Home > News > World
Monday August 25, 2014 MYT 11:45:03 AM
Monday August 25, 2014 MYT 11:46:18 AM
TOKYO (Reuters) - Japan could offer an unapproved drug under certain circumstances to help treat the deadly Ebola virus even before the World Health Organization has decided to make a request for the drug, the country's top government spokesman said on Monday.
Chief Cabinet Secretary Yoshihide Suga told a news conference that Japan would cooperate with the WHO and was ready to make an international contribution.
"I am informed that medical professionals could make a request for T-705 in an emergency even before a decision by the WHO. In that case, we would like to respond under certain criteria," he said.
T-705 is the developmental code for the influenza drug favipiravir. Japan's Fujifilm Holdings Corp and U.S. partner MediVector are in talks with the U.S. Food and Drug Administration to submit an application to expand the use of favipiravir as a treatment for Ebola.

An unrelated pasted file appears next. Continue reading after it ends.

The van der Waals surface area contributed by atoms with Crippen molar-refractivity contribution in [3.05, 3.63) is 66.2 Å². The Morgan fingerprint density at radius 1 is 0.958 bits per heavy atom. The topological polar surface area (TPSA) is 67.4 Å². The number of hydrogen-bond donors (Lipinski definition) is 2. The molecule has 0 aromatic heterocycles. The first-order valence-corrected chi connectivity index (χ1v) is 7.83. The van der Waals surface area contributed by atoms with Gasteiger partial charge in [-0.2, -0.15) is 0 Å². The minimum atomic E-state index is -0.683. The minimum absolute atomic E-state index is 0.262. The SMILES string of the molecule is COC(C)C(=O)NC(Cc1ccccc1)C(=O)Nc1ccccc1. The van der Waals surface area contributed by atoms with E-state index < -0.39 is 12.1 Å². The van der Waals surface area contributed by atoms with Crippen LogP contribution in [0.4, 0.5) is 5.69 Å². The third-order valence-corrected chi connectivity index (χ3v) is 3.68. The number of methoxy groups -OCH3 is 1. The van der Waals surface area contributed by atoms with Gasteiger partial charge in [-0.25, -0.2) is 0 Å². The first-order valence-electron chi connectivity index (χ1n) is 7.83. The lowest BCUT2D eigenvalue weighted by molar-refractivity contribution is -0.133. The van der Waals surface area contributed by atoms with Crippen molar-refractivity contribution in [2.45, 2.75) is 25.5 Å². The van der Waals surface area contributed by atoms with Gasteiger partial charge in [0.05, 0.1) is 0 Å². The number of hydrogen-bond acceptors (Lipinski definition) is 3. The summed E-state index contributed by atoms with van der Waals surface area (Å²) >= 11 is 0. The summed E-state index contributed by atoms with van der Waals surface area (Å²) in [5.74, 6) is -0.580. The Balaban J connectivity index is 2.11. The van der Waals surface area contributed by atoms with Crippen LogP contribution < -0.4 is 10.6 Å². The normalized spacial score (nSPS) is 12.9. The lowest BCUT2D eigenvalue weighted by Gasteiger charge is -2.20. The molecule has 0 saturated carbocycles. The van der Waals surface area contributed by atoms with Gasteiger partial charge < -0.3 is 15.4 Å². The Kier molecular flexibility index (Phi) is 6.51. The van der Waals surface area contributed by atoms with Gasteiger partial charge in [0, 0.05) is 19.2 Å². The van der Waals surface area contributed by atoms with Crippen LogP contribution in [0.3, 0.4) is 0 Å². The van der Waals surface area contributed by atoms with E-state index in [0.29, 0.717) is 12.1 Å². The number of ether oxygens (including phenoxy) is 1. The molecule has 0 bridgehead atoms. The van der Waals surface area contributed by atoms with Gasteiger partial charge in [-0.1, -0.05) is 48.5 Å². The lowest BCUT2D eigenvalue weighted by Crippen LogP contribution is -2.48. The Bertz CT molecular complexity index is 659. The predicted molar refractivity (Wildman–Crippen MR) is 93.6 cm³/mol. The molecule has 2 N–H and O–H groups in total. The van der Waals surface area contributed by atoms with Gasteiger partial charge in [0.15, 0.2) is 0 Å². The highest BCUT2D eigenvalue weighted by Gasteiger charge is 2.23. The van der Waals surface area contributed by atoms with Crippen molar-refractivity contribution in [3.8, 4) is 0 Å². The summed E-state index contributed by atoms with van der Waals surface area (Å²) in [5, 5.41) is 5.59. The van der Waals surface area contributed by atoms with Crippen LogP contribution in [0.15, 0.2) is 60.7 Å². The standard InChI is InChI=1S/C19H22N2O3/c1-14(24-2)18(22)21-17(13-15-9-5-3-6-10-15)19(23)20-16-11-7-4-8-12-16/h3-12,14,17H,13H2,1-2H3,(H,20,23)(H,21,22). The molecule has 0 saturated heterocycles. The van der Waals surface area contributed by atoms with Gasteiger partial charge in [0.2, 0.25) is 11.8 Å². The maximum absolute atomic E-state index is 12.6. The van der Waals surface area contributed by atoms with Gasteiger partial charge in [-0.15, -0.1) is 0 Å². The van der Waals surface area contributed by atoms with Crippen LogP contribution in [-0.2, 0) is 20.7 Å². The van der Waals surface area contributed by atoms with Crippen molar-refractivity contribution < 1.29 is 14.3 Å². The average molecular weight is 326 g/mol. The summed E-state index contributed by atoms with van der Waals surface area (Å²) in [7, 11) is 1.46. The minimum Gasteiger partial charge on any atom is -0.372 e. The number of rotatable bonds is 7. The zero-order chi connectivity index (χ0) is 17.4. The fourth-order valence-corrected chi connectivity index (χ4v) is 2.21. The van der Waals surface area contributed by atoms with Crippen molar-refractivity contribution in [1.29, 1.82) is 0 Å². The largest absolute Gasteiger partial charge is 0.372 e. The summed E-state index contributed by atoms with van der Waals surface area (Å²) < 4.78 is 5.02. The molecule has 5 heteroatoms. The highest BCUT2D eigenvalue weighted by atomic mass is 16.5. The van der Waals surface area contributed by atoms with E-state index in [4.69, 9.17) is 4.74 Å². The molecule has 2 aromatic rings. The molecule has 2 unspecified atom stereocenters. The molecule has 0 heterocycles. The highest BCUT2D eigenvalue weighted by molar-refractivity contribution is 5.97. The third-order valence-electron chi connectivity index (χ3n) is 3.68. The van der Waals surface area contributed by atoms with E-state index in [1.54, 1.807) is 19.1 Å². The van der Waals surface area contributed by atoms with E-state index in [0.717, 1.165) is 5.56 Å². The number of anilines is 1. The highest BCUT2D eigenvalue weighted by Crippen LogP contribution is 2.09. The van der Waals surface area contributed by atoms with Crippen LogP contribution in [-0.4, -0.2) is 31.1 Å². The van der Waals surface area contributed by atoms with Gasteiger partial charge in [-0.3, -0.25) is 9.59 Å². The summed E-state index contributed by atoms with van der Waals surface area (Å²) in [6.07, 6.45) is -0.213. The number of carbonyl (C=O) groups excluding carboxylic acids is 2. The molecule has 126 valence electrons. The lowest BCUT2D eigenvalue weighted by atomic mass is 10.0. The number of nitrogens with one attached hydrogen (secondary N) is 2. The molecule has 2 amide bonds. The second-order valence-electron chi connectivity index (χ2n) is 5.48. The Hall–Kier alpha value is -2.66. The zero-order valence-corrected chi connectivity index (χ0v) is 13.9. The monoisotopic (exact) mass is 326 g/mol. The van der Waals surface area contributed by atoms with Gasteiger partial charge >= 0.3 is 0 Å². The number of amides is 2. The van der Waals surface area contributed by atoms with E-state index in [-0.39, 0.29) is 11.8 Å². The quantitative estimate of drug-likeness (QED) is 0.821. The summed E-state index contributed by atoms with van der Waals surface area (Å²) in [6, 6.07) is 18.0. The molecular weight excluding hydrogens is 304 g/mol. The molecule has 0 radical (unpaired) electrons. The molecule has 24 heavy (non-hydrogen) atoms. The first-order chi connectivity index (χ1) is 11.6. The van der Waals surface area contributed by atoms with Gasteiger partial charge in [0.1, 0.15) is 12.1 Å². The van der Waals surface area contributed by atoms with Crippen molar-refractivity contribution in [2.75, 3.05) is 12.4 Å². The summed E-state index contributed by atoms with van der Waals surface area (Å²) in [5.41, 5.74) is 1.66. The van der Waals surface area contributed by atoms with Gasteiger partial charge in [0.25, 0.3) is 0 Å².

The Ebola epidemic in West Africa has killed more than 1,000 people and prompted the WHO to declare an international health emergency.
(Reporting by Kaori Kaneko; Editing by Chris Gallagher)
EU leaders seek climate deal, but are divided over costs
'Goodfellas' actor sues 'The Simpsons' for $250 mn
Mexico says mayor, wife were behind student-teacher disappearances
U.S. tightens Ebola monitoring for West African visitors
Palestinian driver rams Jerusalem station killing baby
At U.N., China asked to back human rights case against North Korea
Filling the space Between
Anyone whose last name is Rossevelt gets a RM295 stay in iconic New York hotel
Science Film Festival looks to the future
Copyright © 1995-2014 Star Publications (M) Bhd (Co No 10894-D)